This section is from the book "Cyclopedia Of Architecture, Carpentry, And Building", by James C. et al. Also available from Amazon: Cyclopedia Of Architecture, Carpentry And Building.
This can best be illustrated by a few simple diagrams showing the principles involved. In Fig. 65 is shown a U tube with legs of equal length and filled with water. If we invert the tube, as shown in Fig. 66, the water will not run out, because the legs are of equal length, and contain equal weights of water, which pull downward from the top with the same force, tending to form a vacuum at the point A. If one of the legs is lengthened, as in Fig. 67, so that the column of water is heavier on one side than on the other, it will run out, while atmospheric pressure will force the water in the shorter tube up over the bend, as there would be no pressure to resist this action should the column of water break at this point. This action is also assisted by the adhesion of the particles of water to each other. The column of water in the tube may be likened to a piece of flexible rope hanging over a pulley; when equal lengths hang over each side it will remain stationary, but if drawn over one side slightly, so that one end is heavier than the other, the whole rope will be drawn over the pulley toward the longer and heavier end. The first cause, due to atmospheric pressure, is the principal reason for the action of siphons, but the latter assists it to some extent. If the shorter leg of the siphon be dipped in a vessel of water, as shown in Fig. 68, the atmospheric pressure, which before acted on the bottom of the water in the tube, is transferred to the surface of the water in the vessel, and the flow through the tube will continue until the water level in the vessel falls slightly below the end of the tube and admits air pressure, which breaks the siphon action. Fig. 69 shows the same principle applied to the trap of a sink or bowl. If the bowl is well filled with water, so that when the plug is removed from the bottom, the waste pipe for some distance below the trap is filled with a solid column of water, a siphon action will be set up like the one just described, and the trap will be drained. Frequently a sufficient amount of water runs down from the fixture and sides of the pipe above the trap to partially restore the seal. This direct action of the water of a fixture in breaking its own trap seal by siphoning is called "self-siphonage."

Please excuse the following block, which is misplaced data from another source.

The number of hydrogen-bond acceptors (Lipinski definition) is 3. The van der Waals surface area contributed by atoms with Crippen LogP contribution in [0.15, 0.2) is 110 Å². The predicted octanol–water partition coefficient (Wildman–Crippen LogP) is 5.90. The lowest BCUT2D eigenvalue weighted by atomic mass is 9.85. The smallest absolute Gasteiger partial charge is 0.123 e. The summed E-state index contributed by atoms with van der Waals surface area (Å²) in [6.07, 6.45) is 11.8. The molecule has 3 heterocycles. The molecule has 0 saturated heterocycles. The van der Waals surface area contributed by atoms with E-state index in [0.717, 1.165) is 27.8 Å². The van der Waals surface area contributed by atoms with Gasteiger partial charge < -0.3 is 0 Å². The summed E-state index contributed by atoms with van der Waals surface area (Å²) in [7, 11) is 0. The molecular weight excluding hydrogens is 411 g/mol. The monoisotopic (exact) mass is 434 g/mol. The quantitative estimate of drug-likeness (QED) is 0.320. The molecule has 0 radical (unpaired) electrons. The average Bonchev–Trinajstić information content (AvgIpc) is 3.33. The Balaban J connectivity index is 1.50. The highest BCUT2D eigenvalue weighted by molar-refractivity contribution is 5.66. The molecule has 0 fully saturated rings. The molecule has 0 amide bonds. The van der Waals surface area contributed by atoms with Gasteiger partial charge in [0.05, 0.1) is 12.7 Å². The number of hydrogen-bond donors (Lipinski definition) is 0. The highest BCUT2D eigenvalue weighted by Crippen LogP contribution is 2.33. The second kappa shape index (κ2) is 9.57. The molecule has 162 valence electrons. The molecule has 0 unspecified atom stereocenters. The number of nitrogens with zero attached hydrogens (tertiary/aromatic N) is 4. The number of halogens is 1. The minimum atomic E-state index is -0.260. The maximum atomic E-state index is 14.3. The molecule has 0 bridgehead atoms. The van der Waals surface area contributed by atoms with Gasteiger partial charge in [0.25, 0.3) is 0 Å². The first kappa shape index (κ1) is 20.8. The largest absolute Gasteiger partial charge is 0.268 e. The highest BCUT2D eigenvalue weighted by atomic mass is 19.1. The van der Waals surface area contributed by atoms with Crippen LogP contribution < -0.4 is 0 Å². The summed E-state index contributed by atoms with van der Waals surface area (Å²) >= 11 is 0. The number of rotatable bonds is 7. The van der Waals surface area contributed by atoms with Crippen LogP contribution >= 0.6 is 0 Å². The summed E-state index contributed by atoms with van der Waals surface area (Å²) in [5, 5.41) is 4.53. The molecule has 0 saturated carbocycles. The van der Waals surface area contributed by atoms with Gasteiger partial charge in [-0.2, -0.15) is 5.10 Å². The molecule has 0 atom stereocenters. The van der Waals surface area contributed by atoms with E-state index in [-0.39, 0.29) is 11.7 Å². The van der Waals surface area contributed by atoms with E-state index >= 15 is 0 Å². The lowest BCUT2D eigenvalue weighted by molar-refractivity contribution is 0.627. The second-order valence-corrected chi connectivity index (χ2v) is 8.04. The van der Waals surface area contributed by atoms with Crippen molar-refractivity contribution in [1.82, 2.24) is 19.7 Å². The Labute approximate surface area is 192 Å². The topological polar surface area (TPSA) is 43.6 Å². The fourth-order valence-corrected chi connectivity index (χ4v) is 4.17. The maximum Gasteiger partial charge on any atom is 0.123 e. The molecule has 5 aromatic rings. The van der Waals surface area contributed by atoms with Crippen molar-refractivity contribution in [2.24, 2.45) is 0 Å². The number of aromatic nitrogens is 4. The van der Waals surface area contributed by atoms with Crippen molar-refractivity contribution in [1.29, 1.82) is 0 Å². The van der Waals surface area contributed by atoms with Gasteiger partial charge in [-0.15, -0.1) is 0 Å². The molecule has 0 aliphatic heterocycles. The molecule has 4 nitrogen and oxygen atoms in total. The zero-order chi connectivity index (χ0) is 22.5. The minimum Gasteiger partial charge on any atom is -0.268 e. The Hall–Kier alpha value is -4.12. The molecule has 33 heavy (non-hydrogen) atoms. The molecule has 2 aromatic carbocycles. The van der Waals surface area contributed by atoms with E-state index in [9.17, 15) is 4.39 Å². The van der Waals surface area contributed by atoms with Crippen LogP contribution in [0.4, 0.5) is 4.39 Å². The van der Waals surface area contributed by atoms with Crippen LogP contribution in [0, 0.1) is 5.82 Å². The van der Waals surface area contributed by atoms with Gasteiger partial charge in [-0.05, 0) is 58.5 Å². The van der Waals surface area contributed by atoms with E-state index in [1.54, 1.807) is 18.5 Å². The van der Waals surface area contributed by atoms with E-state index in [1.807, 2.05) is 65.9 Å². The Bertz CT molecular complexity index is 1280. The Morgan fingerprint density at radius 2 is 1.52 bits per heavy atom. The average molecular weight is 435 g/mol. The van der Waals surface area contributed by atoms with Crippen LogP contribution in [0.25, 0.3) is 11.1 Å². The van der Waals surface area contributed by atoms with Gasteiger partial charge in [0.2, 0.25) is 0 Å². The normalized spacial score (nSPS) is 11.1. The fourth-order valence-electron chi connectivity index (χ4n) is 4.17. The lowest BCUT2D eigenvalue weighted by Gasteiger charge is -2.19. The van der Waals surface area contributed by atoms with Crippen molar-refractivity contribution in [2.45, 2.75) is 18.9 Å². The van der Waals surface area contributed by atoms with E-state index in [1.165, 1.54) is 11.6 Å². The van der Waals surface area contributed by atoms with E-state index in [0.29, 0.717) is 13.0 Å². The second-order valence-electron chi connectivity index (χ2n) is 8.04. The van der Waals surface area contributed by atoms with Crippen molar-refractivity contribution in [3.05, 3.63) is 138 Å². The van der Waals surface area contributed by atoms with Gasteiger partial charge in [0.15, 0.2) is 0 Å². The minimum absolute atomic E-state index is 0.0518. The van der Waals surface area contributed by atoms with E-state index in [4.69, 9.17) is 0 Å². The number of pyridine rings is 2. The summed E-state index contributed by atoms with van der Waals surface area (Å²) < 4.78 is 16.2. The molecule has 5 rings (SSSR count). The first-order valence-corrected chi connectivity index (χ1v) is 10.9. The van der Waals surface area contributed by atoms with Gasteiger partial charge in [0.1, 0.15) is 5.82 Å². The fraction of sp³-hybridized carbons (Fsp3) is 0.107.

A more common form, where two or more fixtures connect with the same waste pipe, is shown in Fig. 70. In this case the seal of the lower closet is broken by the discharge of the upper. The falling column of water leaves behind it a partial vacuum in the soil pipe, and the outer air tends to rush into the pipe through the way of least resistance, which is often through the trap seals of the fixtures below. The friction of the rough sides of a tall soil pipe, even though it be open at the roof, will sometimes cause more resistance to air flow than the trap seals of the fixtures, with the result that they are broken, and gases from the drain are free to enter the building.
Three methods have been employed to prevent the destruction of the seal by siphonage. The first method devised was what is known as "back venting," and this is largely in use at the present time, although careful experiments have shown that in many cases it is not as effective as it was at first supposed to be, and is considered by some authorities to be a useless complication. It is, however, called for in the plumbing regulations of many cities, and will be taken up briefly in connection with other methods.